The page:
Monday, June 12, 2006

Novels to Inspire Writers

You learn about writing by reading, of course. But some novels address writerly issues: I thought this list drawn up by The British Council's Literature Matters team was fun and might help you with your own magnum opus:

Jill Dawson – Wild Boy
eg, borrow or steal a plot. Plenty of great novels are based on real events and Wild Boy is the perfect example of how to take a blurry historical event and turn it into fascinating and compulsive fiction. Based around the first documented case of autism, it explores early attitudes and medical approaches to the condition.

Marian Keyes – The Other Side of the Story
For an insight into handling the bitchy, cut throat and not-for-the-faint-hearted world of publishing and literary agents, pick up a copy of the latest from one of Ireland’s sparkiest novelists. As well as exploring issues around guilt, infidelity and depression, not to mention sex and shopping, Marian Keyes' latest will guide you through the many and varied machinations involved with publishing a book.

Toby Litt – Finding Myself
Another witty insight into the world of writers as the hideous Victoria About sets up a literary hideaway in deepest, darkest Suffolk, intent upon creating a Big Brother type setting in which to spy on her companions who she intends to use as inspiration for her next novel. Possibly not the best way to endear yourselves with your friends and loved ones, but if you’ve hit a wall with your plot development, it might just offer a way forward.

Iris Murdoch – The Book & the Brotherhood
Now this is the way to go. Appear intellectual and clever to a group of your friends and they might just offer to sponsor you to write a book that they think is going to change the world. However, you’d better come up with the goods, or they might turn nasty as the protagonist of Murdoch’s novel found out to his cost. Still, nice work if you can get it.

Reshma S. Rhia – Something Black in the Lentil Soup
This comical and irreverent account of poetic rivalry should help to prepare anyone shortlisted for a literary prize. Featuring a host of sneering and sniping writers, hanger-onners and scholarly big cheeses, if it wasn’t for the money, the fame and the possible British Council trips overseas, it may even make the more tender-hearted among you run for the hills at the mere mention of the words Man Booker/Forward/Orange.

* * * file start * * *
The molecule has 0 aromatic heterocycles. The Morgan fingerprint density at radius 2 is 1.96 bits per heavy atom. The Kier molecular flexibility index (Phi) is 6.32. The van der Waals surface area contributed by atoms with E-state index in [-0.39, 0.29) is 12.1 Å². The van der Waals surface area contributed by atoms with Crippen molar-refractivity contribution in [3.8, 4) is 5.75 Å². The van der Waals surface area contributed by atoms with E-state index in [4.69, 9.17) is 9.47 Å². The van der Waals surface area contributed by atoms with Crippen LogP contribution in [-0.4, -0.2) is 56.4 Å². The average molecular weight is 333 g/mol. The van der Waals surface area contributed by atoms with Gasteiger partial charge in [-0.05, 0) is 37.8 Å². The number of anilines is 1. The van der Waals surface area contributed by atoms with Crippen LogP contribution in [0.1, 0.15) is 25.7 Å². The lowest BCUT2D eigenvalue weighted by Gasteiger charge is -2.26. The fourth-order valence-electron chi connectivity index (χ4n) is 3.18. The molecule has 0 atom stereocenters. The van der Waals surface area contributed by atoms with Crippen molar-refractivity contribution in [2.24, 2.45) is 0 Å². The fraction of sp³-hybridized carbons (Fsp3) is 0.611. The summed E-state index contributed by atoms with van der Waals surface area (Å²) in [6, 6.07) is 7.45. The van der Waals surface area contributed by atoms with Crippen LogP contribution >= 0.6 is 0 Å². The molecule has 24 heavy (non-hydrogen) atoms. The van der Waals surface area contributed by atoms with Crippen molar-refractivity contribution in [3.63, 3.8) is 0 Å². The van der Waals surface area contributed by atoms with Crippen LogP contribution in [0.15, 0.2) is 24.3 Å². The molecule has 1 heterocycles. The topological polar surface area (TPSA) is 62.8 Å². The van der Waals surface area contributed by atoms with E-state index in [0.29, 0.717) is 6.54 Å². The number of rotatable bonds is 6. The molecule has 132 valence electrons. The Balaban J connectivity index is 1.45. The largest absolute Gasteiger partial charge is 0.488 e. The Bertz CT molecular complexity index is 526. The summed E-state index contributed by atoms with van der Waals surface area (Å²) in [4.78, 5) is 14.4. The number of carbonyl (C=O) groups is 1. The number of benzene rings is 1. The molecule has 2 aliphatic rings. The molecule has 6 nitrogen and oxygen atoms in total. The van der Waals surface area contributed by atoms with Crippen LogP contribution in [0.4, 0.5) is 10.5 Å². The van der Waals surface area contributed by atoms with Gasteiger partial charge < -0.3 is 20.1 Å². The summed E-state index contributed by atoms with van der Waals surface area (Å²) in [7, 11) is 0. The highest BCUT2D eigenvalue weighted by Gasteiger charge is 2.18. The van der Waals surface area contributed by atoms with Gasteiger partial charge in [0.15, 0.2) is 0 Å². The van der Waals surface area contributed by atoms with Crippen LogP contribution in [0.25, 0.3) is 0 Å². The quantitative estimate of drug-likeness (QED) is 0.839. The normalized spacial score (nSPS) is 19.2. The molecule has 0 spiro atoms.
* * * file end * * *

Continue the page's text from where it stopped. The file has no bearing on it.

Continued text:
Dodie Smith – I Capture the Castle
If anything is likely to terrify a writer out of their writer’s block, I Capture the Castle is it. This tender story of a young woman’s coming of age is also an entertaining and inventive account of what happens when her father, who has achieved some literary fame with his first novel, is blocked and slowly but surely brings his family down into his pit of despondency with him. Their inventive cure for his literary lethargy may just be worth a try should things get desperate.

Barbara Trapido – Frankie & Stankie
Write about what you know is the long-standing piece of advice offered to fledgling writers. Well, it took Barbara Trapido a long time before she followed that advice, but her 6th novel neatly captures her South African childhood and is an absorbing piece of personal and political history.

Barbara Vine – The Blood Doctor
If biography is your bag, then the latest from Barbara Vine may offer some inspiration. Wading through the complex and mysterious family secrets of a Victorian doctor, historian and biographer Lord Nanther uncovers a number of unsavoury details that bring into question the role and the integrity of the biographer, conflicting loyalties and what we can ever really know about another person.

Also well worth reading on this site is novelist David Pearce's take on taught creative writing courses (he's less than impressed) and advice on alternative paths to publication.


sympozium said...

Frankie and Stankie - I enjoyed reading it as I've been living in South Africa for the past 4-5 years, and she's captured the place and the feel well, but it's another book with a too much "tell" and not sufficient "show". It's smooth, easy reading though.